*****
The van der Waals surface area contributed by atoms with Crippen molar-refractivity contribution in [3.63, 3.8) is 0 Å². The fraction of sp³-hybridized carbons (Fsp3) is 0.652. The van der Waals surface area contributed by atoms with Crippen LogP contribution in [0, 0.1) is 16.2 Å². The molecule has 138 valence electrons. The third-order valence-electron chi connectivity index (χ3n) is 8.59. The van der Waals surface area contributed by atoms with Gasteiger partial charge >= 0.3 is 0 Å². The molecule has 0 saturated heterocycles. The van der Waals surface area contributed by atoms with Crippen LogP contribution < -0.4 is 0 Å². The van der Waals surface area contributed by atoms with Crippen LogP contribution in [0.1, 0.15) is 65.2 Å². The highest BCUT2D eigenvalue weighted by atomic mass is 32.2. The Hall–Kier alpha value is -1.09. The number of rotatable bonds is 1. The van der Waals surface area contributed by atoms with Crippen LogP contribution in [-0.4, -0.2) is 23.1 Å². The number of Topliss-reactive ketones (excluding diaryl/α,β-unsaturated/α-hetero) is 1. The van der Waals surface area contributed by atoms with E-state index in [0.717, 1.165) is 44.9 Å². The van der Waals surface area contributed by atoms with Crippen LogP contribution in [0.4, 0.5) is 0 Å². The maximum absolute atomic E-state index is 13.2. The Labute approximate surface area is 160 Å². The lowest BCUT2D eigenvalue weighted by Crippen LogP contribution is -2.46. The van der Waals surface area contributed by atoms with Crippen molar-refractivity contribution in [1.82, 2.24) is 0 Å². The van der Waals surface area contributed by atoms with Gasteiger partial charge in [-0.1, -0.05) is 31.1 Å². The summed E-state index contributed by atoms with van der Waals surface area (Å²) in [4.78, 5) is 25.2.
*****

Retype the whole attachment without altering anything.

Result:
The van der Waals surface area contributed by atoms with Crippen molar-refractivity contribution in [3.63, 3.8) is 0 Å². The fraction of sp³-hybridized carbons (Fsp3) is 0.652. The van der Waals surface area contributed by atoms with Crippen LogP contribution in [0, 0.1) is 16.2 Å². The molecule has 138 valence electrons. The third-order valence-electron chi connectivity index (χ3n) is 8.59. The van der Waals surface area contributed by atoms with Gasteiger partial charge >= 0.3 is 0 Å². The molecule has 0 saturated heterocycles. The van der Waals surface area contributed by atoms with Crippen LogP contribution < -0.4 is 0 Å². The van der Waals surface area contributed by atoms with Crippen LogP contribution in [0.1, 0.15) is 65.2 Å². The highest BCUT2D eigenvalue weighted by atomic mass is 32.2. The Hall–Kier alpha value is -1.09. The number of rotatable bonds is 1. The van der Waals surface area contributed by atoms with Crippen LogP contribution in [-0.4, -0.2) is 23.1 Å². The number of Topliss-reactive ketones (excluding diaryl/α,β-unsaturated/α-hetero) is 1. The van der Waals surface area contributed by atoms with E-state index in [0.717, 1.165) is 44.9 Å². The van der Waals surface area contributed by atoms with Crippen LogP contribution in [0.4, 0.5) is 0 Å². The maximum absolute atomic E-state index is 13.2. The Labute approximate surface area is 160 Å². The lowest BCUT2D eigenvalue weighted by Crippen LogP contribution is -2.46. The van der Waals surface area contributed by atoms with Crippen molar-refractivity contribution in [1.82, 2.24) is 0 Å². The van der Waals surface area contributed by atoms with Gasteiger partial charge in [-0.1, -0.05) is 31.1 Å². The summed E-state index contributed by atoms with van der Waals surface area (Å²) in [4.78, 5) is 25.2.